At one point or another, every marketer, agency, business owner, and inbound enthusiast has asked the question: “How much of my organic traffic should really be converting into leads?” And for good reason: organic visit-to-lead conversion rate is a great benchmark of inbound success. Not to mention, leads obtained from inbound activities (like organic leads) have a much higher close rate than their outbound counterparts: SEO leads have a 14.6 percent close rate, while outbound leads (such as direct mail or print advertising) have a 1.7 percent close rate, according to Eric Siu for Search Engine Journal.
So what is a “good” visit-to-lead conversion rate for organic search traffic? Before we look at the numbers, let’s first make sure we’re on the same page with what “organic visit,” “lead,” and “conversion rate” mean in the first place.
Organic traffic: Organic traffic refers to visitors clicking through to your website after searching for a keyword you’re currently ranking for. Upon searching for that term on a search engine like Google or Bing, users who click upon a link that shows up on that search engine result page (and is not a paid ad), then link to your website are considered “organic traffic.”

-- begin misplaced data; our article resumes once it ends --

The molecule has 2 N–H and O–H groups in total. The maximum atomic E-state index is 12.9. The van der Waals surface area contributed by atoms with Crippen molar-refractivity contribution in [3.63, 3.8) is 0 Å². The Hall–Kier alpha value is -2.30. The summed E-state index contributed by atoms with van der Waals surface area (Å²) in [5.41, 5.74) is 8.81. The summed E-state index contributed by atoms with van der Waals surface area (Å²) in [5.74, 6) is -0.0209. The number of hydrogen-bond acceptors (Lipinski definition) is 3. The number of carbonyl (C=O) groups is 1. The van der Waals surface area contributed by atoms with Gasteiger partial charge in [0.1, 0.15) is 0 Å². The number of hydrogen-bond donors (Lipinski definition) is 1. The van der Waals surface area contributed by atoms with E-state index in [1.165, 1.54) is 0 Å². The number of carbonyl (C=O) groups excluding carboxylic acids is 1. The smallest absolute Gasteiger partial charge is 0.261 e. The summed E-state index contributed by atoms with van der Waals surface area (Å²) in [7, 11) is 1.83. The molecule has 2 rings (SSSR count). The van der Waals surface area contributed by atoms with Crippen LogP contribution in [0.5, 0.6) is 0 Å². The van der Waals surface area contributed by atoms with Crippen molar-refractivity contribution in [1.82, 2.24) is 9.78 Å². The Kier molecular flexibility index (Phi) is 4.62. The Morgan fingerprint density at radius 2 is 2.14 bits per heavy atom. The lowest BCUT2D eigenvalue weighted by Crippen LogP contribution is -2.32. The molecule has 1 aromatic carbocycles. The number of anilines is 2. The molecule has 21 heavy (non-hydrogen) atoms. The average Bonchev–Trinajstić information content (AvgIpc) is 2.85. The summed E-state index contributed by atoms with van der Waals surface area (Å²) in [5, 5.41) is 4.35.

Lead: The term “lead” actually means three different things: sales qualified leads, marketing qualified leads, and plain old leads, who may be someone who’s filled out a non-specific form on your website a while back, but hasn’t been very active recently. For our purposes, a lead is anyone who has provided at least their email address on a website form.
Conversion Rate: Here, we’re going to focus on visit-to-lead conversion rate, or the percentage of website visitors who fill out a form and convert into, or become, a lead.
Okay, so what’s the number?
Now that we’re on the same page with what we’re actually talking about – the percentage of website traffic generated by organic search that converts into leads – let’s talk numbers. While specific conversion rates can vary considerably depending on industry, website size, where your site appears in search engine results, and number of landing pages (more on that below).